Live preview: Jozef Van Wissem and Jim Jarmusch

A filmmaking visionary proves his musical mettle in a duo with an anachronistic lute master.

Jozef Van Wissem and Jim Jarmusch

Jozef Van Wissem and Jim Jarmusch Photograph: Sara Driver

Any Jim Jarmusch buff could tell you that the man has great taste in music. Take the original scores for Stranger than Paradise and Dead Man, by John Lurie and Neil Young, respectively—stand-alone masterpieces that mesh beautifully with the director's stark black-and-white palette—or the killer lineup (Stooges, Sleep, Raekwon) he put together for the 2010 ATP New York fest. Curating isn't the same as performing, though, and even a disciple hip to Jarmusch's stint as keyboardist for early-'80s NYC art punks the Del-Byzanteens might second-guess his current instrumental abilities.

So what a happy surprise it is that Concerning the Entrance Into Eternity (Important), a new record that pairs Jarmusch's guitar with Jozef Van Wissem's lute, is one of the young year's most engaging listens: an album that dispels within seconds any sense of a filmmaker turned dilettante musician. Van Wissem, a Dutchman who has spent the past decade or so establishing himself locally as a scene of one, shares with Jarmusch a love of surreal anachronism—in his case a penchant for repurposing 16th- and 17th-century lute styles to his own experimental ends.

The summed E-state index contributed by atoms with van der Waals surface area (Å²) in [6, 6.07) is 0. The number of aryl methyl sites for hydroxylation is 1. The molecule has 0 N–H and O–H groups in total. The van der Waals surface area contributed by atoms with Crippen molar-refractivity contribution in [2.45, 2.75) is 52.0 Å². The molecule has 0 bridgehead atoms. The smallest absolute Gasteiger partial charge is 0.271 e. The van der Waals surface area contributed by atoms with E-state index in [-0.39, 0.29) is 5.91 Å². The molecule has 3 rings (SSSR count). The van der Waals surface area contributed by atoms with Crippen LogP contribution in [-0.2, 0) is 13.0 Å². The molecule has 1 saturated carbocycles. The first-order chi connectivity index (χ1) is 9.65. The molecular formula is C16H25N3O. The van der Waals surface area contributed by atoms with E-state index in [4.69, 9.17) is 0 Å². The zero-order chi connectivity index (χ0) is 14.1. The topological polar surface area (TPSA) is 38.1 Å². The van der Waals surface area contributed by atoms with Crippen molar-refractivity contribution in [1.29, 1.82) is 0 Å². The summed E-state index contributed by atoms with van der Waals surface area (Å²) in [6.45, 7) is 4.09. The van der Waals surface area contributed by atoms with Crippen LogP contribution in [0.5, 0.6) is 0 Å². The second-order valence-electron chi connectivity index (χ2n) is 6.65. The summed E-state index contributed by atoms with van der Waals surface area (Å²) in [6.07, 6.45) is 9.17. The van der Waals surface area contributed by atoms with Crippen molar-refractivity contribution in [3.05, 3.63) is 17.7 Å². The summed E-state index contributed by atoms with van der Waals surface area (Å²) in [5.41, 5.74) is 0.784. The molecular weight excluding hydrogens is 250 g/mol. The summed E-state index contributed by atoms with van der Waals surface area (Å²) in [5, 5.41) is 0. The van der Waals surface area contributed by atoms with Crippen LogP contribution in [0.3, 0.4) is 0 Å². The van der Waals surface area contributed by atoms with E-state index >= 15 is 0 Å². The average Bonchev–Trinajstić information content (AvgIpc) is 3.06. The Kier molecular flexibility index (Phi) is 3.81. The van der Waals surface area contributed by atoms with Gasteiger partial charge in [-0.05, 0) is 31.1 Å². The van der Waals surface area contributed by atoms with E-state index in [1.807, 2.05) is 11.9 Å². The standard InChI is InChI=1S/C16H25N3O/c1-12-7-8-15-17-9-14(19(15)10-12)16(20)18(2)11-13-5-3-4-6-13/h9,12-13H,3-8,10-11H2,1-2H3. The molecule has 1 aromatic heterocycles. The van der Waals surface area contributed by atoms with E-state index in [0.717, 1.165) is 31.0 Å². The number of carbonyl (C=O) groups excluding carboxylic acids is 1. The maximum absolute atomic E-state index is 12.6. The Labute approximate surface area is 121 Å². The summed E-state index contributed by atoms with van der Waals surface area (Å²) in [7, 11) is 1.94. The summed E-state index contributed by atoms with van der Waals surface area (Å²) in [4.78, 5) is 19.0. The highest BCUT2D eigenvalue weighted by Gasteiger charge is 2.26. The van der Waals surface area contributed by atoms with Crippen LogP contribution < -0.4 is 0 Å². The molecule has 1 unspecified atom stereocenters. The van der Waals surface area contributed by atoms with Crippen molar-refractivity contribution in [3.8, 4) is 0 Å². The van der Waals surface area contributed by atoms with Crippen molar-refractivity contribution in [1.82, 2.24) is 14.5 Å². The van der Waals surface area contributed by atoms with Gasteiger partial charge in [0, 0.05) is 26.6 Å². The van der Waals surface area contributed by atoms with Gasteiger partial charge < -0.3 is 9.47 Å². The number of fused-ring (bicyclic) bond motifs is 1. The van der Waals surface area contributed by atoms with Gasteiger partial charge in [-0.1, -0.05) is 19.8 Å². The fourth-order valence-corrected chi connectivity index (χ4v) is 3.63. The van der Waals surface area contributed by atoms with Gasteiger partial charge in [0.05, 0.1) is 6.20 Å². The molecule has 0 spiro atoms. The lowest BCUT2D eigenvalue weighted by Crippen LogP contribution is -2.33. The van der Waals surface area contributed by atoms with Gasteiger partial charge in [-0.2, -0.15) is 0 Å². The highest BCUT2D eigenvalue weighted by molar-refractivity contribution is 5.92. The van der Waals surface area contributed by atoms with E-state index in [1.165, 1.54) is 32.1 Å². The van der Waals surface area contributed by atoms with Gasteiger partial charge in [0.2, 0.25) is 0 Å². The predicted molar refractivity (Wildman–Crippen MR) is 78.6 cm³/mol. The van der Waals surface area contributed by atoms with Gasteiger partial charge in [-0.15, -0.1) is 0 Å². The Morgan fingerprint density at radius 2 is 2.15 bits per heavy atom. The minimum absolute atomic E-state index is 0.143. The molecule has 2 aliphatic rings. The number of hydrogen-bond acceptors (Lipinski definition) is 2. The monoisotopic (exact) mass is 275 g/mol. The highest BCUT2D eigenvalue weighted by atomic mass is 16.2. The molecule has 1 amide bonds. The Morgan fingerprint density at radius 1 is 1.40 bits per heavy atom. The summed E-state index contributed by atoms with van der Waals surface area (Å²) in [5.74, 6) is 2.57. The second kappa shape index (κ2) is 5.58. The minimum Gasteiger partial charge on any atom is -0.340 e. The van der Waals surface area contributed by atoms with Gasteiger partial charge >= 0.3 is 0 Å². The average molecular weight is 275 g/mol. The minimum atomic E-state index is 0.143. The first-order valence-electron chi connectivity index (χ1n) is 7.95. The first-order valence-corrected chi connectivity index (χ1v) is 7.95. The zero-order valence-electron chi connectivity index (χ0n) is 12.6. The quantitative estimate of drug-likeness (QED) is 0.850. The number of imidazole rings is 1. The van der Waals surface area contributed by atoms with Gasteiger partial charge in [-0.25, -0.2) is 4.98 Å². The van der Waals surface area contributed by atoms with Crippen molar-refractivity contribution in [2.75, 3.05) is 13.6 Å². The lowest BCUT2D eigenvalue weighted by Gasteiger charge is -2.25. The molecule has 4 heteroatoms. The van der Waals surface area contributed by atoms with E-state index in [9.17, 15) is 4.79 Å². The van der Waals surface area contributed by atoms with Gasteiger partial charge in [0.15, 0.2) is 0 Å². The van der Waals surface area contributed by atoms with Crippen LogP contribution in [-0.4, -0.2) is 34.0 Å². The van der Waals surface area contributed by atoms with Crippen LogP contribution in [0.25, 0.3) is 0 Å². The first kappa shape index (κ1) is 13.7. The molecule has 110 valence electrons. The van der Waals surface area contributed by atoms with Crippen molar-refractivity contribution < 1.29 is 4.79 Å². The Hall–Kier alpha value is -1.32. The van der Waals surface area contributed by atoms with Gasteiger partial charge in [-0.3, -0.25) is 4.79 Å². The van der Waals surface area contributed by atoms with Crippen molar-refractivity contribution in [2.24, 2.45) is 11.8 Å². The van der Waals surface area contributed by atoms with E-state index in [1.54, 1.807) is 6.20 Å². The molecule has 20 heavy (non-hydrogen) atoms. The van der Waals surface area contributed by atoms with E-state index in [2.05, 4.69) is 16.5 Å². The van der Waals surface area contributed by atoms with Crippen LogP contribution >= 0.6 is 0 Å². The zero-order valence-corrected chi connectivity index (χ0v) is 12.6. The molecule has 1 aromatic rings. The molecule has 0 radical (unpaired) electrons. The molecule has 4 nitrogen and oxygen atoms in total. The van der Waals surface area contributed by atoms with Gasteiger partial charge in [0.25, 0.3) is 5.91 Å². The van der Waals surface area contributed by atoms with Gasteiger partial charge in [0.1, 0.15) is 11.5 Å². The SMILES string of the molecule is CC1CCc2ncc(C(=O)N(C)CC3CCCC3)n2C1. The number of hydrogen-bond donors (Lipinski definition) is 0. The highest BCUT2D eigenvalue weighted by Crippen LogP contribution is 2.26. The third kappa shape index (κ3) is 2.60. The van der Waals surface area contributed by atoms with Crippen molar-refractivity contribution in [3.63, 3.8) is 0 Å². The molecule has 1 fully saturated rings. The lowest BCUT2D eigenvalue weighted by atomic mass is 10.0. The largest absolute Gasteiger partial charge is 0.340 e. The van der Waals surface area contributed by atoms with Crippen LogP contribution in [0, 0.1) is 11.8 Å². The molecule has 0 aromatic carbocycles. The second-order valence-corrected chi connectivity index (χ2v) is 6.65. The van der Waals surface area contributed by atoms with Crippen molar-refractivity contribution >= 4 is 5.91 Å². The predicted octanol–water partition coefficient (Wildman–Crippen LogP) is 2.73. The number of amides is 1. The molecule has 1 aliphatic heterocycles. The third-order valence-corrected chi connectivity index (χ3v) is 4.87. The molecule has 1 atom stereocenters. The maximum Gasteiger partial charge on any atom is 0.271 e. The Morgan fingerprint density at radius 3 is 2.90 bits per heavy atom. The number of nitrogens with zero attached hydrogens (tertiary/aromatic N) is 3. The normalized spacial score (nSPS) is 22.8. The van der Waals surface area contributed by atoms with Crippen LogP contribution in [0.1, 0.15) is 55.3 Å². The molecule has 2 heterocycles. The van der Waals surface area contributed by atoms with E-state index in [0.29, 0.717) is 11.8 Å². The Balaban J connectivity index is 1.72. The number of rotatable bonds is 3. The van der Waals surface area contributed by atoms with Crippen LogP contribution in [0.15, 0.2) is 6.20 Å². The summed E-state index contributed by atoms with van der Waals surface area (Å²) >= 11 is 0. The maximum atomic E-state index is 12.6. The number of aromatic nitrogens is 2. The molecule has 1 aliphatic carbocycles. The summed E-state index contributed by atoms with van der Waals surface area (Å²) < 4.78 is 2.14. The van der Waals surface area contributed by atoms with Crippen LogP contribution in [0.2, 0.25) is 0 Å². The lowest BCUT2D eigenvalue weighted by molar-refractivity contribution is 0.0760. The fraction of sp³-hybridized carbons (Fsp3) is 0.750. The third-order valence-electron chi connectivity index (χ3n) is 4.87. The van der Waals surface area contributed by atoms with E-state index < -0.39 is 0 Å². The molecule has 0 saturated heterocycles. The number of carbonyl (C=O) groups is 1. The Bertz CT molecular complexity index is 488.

While that may sound esoteric, there's nothing overtly difficult about the new disc; Van Wissem plucks out stately, cyclical themes, which Jarmusch wreathes in some of the more tastefully harnessed feedback this writer has ever heard. Jarmusch might not have played on the Dead Man soundtrack, but Concerning the Entrance makes it clear that he was taking copious mental notes.

Follow Hank Shteamer on Twitter: @DarkForcesSwing

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